Alan Schechter and His Former Postdocs

Where Are They Now?

On July 1, 1965, Alan Schechter drove his light blue VW bug to the NIH for his very first day on the job. The car didn’t last long on Maryland’s roads, but the driver is showing little sign of wear. “The fact he is still here 50 years later is a testimony to him,” Bob Adelstein told the crowd that had gathered for a symposium he helped organize to honor Schechter.

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Alumni News

Alan Schechter's Former Postdocs

NIDDK scientist Alan Schechter. who's been at NIH for 50 years, has trained a number of postdocs who have gone on to have successful careers. Here's a few of them and what they had to say about their beloved mentor.

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Leslie Ungerleider: Reading Faces

How the Brain Recognizes Faces and Their Expressions of Emotions

“Face recognition is a remarkable ability, given the tens of thousands of different faces one can recognize, automatically and effortlessly, sometimes even many years after a single encounter,” said National Institute of Mental Health (NIMH) neuroscientist Leslie Ungerleider. Her research has helped to identify how different regions of the brain work together to identify faces as well as to read facial expressions of emotion.

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Colleagues: Recently Tenured

 Meet your recently tenured colleagues: Charles Bradberry (NIDA); Jennifer Lee (NHLBI); Matthias Machner (NICHD); Helen Su (NIAID); Carmen Williams (pictured, NIEHS)

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News Briefs

New institute directors: Joshua Gordon (pictured) at NIMH and Diana Bianchi at NICHD; changes at the NIH Clinical Center

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Featured Fellow

Andrea Burke: Rare Ambition

Finding Treatments for Rare Bone Diseases

The young teenage girl “just wanted to get better and look normal,” recalled NIH dental clinical research fellow Andrea Burke. The girl’s face was asymmetrical, with one eye higher than the other, and the underlying bones were deformed. “It was difficult for her to be around her peers.”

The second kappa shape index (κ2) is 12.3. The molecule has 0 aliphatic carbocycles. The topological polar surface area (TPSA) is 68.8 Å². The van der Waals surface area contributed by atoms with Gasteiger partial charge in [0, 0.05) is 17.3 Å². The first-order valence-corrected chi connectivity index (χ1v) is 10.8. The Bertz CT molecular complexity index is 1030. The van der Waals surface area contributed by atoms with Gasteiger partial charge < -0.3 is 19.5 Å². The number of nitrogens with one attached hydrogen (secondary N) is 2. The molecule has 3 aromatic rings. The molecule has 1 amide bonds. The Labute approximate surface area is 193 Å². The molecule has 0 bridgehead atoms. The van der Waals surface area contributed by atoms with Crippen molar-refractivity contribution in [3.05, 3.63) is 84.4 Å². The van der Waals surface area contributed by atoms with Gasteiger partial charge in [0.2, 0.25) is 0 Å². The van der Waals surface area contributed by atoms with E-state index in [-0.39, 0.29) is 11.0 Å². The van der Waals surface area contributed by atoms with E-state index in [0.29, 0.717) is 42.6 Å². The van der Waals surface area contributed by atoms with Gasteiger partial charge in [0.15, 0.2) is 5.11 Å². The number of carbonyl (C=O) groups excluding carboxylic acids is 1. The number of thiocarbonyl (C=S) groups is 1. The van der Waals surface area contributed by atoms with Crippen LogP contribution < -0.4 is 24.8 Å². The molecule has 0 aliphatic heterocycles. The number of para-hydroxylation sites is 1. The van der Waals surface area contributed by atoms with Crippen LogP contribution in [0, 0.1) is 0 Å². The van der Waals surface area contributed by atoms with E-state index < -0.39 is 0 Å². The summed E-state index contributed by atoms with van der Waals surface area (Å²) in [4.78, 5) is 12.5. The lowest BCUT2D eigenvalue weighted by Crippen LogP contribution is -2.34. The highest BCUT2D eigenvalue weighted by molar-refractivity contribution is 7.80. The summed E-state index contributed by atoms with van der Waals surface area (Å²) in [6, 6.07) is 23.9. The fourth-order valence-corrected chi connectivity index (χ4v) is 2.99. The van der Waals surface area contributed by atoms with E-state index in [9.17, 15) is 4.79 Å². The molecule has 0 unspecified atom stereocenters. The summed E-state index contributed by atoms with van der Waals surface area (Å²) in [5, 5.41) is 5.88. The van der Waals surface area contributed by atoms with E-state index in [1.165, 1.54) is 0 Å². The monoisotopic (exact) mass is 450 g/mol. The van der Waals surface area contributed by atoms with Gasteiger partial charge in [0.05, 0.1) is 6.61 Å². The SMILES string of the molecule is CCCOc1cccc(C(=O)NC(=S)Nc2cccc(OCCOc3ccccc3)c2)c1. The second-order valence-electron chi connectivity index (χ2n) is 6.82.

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Research Briefs

Intramural research highlights: Promising news for Zika vaccine; genetic mutation leads to loss of motor function; new potential treatment for Gaucher and Parkinson diseases; high concentrations of acetaminophen associated with decreased male fertility; new principle in chemotherapy resistance; new medication shows promise against liver fibrosis; how cell-signaling molecules regulate the mammary genome; and new standardized guidelines for brown-fat research.

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The Training Page

Lasker Lessons in Leadership

Experts Advise Graduate Students Not to Try to Lead Too Soon

“I never intended to be running an academic hospital and research institute like Sloan Kettering,” said Craig Thompson, who has been the president and CEO of Memorial Sloan Kettering Cancer Center in New York since 2010. Thompson was one of several professionals sharing leadership secrets with NIH graduate students during the Lasker Lessons in Leadership Program.

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From the Annals of NIH History

It Came from Beneath the Dental Chair

If someone thought a visit to the dentist was torture, one glance at this corkscrew-like wisdom-tooth extractor would likely confirm those fears.

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The SIG Beat

NEWS FROM AND ABOUT THE SCIENTIC INTEREST GROUPS

Learn about the Pancreatic Cancer Scientific Interest Group and the Special Populations Research Forum.

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Announcements: Kudos

NIAAA Director Receives French Legion of Honor

George F. Koob, recognized as one of the founders of the field of addiction research, became a Knight of the French Legion of Honor in recognition of his leadership in developing scientific collaborations between France and the United States.

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Announcements

Vounteers needed for special panel on research-misconduct inquiries; sign up for the Clinical Center focus groups; don't miss the NIH Research Festival (Sept 14-16); WALS starts on September 21; History of Medicine Lectures; Minerals in Medicine Exhibition at the Clinical Center; and more.

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